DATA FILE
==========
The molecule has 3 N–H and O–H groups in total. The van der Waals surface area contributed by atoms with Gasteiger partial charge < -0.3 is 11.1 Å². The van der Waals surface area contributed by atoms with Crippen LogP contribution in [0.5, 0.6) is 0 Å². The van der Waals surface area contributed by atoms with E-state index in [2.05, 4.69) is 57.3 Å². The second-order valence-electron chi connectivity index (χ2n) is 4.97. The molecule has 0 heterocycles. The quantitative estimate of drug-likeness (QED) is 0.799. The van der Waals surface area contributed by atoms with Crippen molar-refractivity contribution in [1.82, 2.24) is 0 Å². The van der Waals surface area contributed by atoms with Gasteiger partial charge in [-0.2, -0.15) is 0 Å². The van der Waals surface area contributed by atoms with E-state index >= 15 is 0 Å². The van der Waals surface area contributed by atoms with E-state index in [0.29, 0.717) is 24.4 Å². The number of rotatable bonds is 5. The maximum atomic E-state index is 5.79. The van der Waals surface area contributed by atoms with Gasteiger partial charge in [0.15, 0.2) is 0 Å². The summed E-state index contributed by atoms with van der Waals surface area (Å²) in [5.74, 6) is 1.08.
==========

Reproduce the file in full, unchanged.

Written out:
The molecule has 3 N–H and O–H groups in total. The van der Waals surface area contributed by atoms with Gasteiger partial charge < -0.3 is 11.1 Å². The van der Waals surface area contributed by atoms with Crippen LogP contribution in [0.5, 0.6) is 0 Å². The van der Waals surface area contributed by atoms with E-state index in [2.05, 4.69) is 57.3 Å². The second-order valence-electron chi connectivity index (χ2n) is 4.97. The molecule has 0 heterocycles. The quantitative estimate of drug-likeness (QED) is 0.799. The van der Waals surface area contributed by atoms with Crippen molar-refractivity contribution in [1.82, 2.24) is 0 Å². The van der Waals surface area contributed by atoms with Gasteiger partial charge in [-0.2, -0.15) is 0 Å². The van der Waals surface area contributed by atoms with E-state index >= 15 is 0 Å². The van der Waals surface area contributed by atoms with E-state index in [0.29, 0.717) is 24.4 Å². The number of rotatable bonds is 5. The maximum atomic E-state index is 5.79. The van der Waals surface area contributed by atoms with Gasteiger partial charge in [0.15, 0.2) is 0 Å². The summed E-state index contributed by atoms with van der Waals surface area (Å²) in [5.74, 6) is 1.08.